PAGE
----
Anyway, my hour with the Prof every three months has become vital to me. All that basically happens is that I get to offload some thoughts and ideas (of course I do my own research, I know what’s going on in the pharmaceuticals world, I read enough forums through Breast Cancer Care to know that, sadly, my condition is not unique. There are many women in the UK going through very similar experiences so to be able to connect with them and hear their stories about how they fared on one drug or another is invaluable). We talk through what future options could be, I tap into his years of knowledge on a global level and I always, ALWAYS come out reassured and buoyant. His view: Eribulin is absolutely the right option at the moment, it’s had some good results even on women who have been as ‘heavily pre-treated’ as me (currently on chemo #7. Mental). There is no reason to think the brain problem will come back, if it does my next brain scan on June 11th will pick that up and they can do something about it. And, remember I had brain surgery a month ago and I’ve been back at work for two weeks already so yes, while having my head hacked open was COMPLETELY TERRIFYING, it was do-able. If Eribulin doesn’t work, there are at least two other options worth looking at. I won’t bore you with what they are, but suffice it to say that The Prof actually invented one – you get what I’m talking about now? The guy’s a genius.

So all is not lost, far from it. I’m very firmly back on track (for now). I’ve been on Eribulin for almost three weeks now and, so far, barely any side effects. More from the steroids to stop me being sick than the drug itself. Next scan will be in June sometime which in itself is scary, scan time is always hideous. But still a long way off.

The ‘w’ word is coming along nicely. We’ve set a date at the registry office and booked a fab venue for the mother of all parties. None of this sit down dinner faff, just amazing food done by a couple who run a supper club I’ve adored for ages, loads of booze, live music and a mahoosive dancefloor. And all our friends and family. And the best dress I’ve ever worn, obviously. The boy wonder and I are both very excited. Despite always saying it would be cool, not a big deal etc, it’s suddenly become all we ever talk about, in a good way. It’s a huge thing we are doing, we are taking it seriously too. The w word will be one of the best days of our lives, hopefully, but we are both committed to having and nurturing a marriage, not just having a massive piss-up for one day. And I can’t wait to be Mrs Marvell. Ruby Marvell, isn’t that the best name ever? Long story re Ruby, but it’s all I’m known as by his friends and family – I think it was a while before some of them realised that wasn’t actually my name. In fact, I think the name on the invitation may surprise a few. Tomorrow though, we are off to live in a wooden hut in the woods near Hereford for 5 nights, learning how to make a chair from a block of wood. It’s Goldenballs’ birthday this weekend, we decided it would be a cool way to celebrate. And it’s actually just what we need. It’s been a bizarre, bizarre 6 weeks. Undergoing brain surgery and getting engaged in the same month are not generally to be recommended, talk about brain melting. We’ve been completely overwhelmed by everything that’s happened to us and some time alone, away from anything electrical, cuddling up at night after a hard day’s graft, chatting shit about the wedding, is exactly what we need. It’s like a mini-Thailand, well not quite but psychologically and emotionally, yes.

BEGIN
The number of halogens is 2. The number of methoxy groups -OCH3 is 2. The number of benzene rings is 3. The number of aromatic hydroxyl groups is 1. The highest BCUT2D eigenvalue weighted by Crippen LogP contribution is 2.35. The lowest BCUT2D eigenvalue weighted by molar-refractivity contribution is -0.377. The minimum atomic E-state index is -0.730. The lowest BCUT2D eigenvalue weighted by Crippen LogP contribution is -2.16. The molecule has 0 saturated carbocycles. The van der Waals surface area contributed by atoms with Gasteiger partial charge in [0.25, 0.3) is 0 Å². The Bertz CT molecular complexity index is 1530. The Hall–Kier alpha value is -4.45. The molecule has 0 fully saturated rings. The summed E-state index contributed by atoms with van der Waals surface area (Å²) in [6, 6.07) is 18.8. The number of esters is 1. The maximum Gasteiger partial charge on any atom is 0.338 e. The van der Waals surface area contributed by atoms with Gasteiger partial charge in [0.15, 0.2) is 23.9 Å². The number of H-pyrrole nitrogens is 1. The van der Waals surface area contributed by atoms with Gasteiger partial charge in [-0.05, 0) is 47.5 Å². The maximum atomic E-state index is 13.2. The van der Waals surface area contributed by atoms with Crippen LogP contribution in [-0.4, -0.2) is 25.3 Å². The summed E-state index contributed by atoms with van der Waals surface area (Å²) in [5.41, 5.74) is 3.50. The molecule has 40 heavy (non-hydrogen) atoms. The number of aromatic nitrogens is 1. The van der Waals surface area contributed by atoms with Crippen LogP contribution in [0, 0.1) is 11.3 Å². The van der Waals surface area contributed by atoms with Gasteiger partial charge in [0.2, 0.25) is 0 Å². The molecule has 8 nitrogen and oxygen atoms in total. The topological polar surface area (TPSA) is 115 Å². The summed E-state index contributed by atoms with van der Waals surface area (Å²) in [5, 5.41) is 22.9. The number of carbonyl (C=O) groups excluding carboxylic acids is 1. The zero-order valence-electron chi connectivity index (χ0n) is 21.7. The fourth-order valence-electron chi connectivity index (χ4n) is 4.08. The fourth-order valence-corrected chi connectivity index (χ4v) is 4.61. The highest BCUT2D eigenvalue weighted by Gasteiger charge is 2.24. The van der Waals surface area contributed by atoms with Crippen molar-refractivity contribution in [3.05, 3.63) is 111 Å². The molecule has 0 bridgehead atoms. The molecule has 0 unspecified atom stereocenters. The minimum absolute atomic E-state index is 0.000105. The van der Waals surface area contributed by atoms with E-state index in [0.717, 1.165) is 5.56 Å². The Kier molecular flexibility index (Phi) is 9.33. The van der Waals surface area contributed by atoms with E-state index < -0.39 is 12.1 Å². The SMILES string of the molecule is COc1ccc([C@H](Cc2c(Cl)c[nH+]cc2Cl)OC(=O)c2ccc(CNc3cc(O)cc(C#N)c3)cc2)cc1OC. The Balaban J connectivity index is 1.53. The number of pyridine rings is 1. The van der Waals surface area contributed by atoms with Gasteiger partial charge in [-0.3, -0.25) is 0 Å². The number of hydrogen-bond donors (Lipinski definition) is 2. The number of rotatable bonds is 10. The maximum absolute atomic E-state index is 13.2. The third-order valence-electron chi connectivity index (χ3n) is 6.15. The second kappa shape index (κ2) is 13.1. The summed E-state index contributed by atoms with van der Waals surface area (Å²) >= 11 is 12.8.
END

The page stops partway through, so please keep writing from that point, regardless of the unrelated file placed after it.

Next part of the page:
Seeing the Prof today was the tonic I needed. Yes, on paper things look bad for me. But there is still hope, real hope. The combination of a medical team I respect and the prospect of becoming Mrs Goldenballs means I am still here, still fighting. I don’t know how, but I am. I will soon have a husband and a marriage I have to work hard to nourish and that means sticking around and being well for as long as I can. As long as these doctors tell me it’s worth fighting on then I will. I’ll post a pic of my chair next time, I don’t think I’ll be sitting on it but at least it will be authentic and a reminder of the time we spent together when we first got engaged. Being engaged is a lovely feeling, I can’t wait to know how being married feels.